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Jerusalem's Israeli mayor: No such thing as Palestinian refugee

Nir Barakat and Binyamin Netanyahu have led a fierce campaign against UNRWA [Getty]

Date of publication: 8 October, 2018

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Nir Barakat said in an interview that there's 'no such thing' as a Palestinian refugee and wants Israel to provide education for Palestinians in East Jerusalem refugee camps.

Jerusalem's outgoing mayor is calling on the international community to consider his proposal to end the local operations of the UN agency for Palestinian refugees, even going to the extent to claim that there is "no such thing" as a refugee in the city.

In an interview, Nir Barkat, who is leaving office after elections later this month, said Sunday he was inspired to make his proposal after the US cut off $300 million in funding to the agency last month.

The proposal by Barkat marks the latest assault by Israel and the United States against the United Nations Relief and Works Agency (UNRWA), which Palestinians believe is a move driven by Israel and the US trying to erase the refugee issue from the international agenda.

Barkat outrageously accused the UN-funded schools of using textbooks that promote anti-Israel incitement, and said Israel will “revolutionise” the Palestinian education system; a something which Palestinians believe is a ploy to “brainwash” youth and further the “Israelisation” of the occupied lands.

"I look at all of my residents as residents. There's no such thing as residents that live in the city of Jerusalem that are defined as refugees," he claimed in an interview with The Associated Press. "We will treat them like any other residents in the city and provide the best services we can."

Barkat's plan faces significant obstacles. For starters, he does not appear to have the legal authority to shut down an international agency that was created by the UN General Assembly decades ago and continues to have wide international backing. He said the Israeli government is studying the proposal.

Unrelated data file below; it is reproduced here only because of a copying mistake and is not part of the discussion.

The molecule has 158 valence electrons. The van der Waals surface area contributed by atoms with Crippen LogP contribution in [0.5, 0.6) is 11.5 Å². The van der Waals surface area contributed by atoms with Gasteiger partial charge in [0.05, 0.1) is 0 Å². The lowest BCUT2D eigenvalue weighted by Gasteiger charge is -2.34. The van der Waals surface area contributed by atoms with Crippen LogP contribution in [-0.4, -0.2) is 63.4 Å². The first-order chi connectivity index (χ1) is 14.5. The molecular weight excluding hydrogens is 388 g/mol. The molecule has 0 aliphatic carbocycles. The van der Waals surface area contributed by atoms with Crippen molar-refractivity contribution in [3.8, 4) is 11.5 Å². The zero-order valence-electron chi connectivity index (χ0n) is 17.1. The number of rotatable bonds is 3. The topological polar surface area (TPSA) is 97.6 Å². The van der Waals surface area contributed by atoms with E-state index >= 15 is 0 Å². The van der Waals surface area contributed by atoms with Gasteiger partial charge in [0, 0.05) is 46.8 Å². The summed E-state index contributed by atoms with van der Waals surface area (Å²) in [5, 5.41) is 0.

In addition, taking on the responsibility of providing services to Jerusalem's more than 12,000 Palestinians who rely on UNRWA will be an additional burden for the cash-strapped municipality.

The city's roughly 340,000 Palestinians live overwhelmingly in impoverished neighborhoods of east Jerusalem that already suffer from poor services, overcrowded schools and inadequate infrastructure, largely as a result of Israel’s five-decade long illegal occupation of East Jerusalem.

The Shuafat refugee camp, where most of the city's refugees live, lies on the outskirts of the city behind Israel's West Bank separation barrier.

Barkat, however, encouraged the UN and others to consider his proposal with "an open mind."

He claimed that during his term he has made great strides toward improving education and other services in Palestinian areas. He said the UNRWA crisis is another "opportunity" to serve Palestinians.

UNRWA already has expressed concerns about Barkat's proposal. It said the agency operates under an international mandate and formal agreement with Israel and remains "determined" to continue carrying out its services.

UNRWA was founded following the war surrounding Israel's independence to assist some 700,000 Palestinians who fled or were forced from their homes in the fighting. Today, it serves more than 5 million Palestinians across the Middle East, serving as a cherished safety net.

Israel, however, accuses the agency of perpetuating the conflict by helping promote what it considers an unrealistic Palestinian demand that refugees who are still yet to recover from the Nakba which led to the creation of Israel, have the "right of return" to long-lost homes after generations of displacement. Prime Minister Binyamin Netanyahu has said UNRWA should be abolished.

Palestine, meanwhile, sees a more sinister agenda.

Palestinian officials cut off ties with the US after President Donald Trump recognised contested Jerusalem as Israel's capital. They accuse him of undercutting their internationally backed claim to East Jerusalem, captured by Israel in 1967, as their capital.

Now, they see Israel and the US conspiring to remove the refugee issue from the agenda as well ahead of an expected US peace proposal.

"We will keep UNRWA until the refugee issue is solved. The entire world, except for Israel and the U.S., is on our side," said Adnan Hussein, the Palestinian minister for Jerusalem affairs. "It is an issue to be solved by negotiations and not unilateral decisions by Trump, Netanyahu and Barkat."

Barkat, however, shockingly accused the Palestinians and UNRWA of forcing refugees to suffer in poor conditions while turning them into "a negotiating chip in a future potential deal."

 

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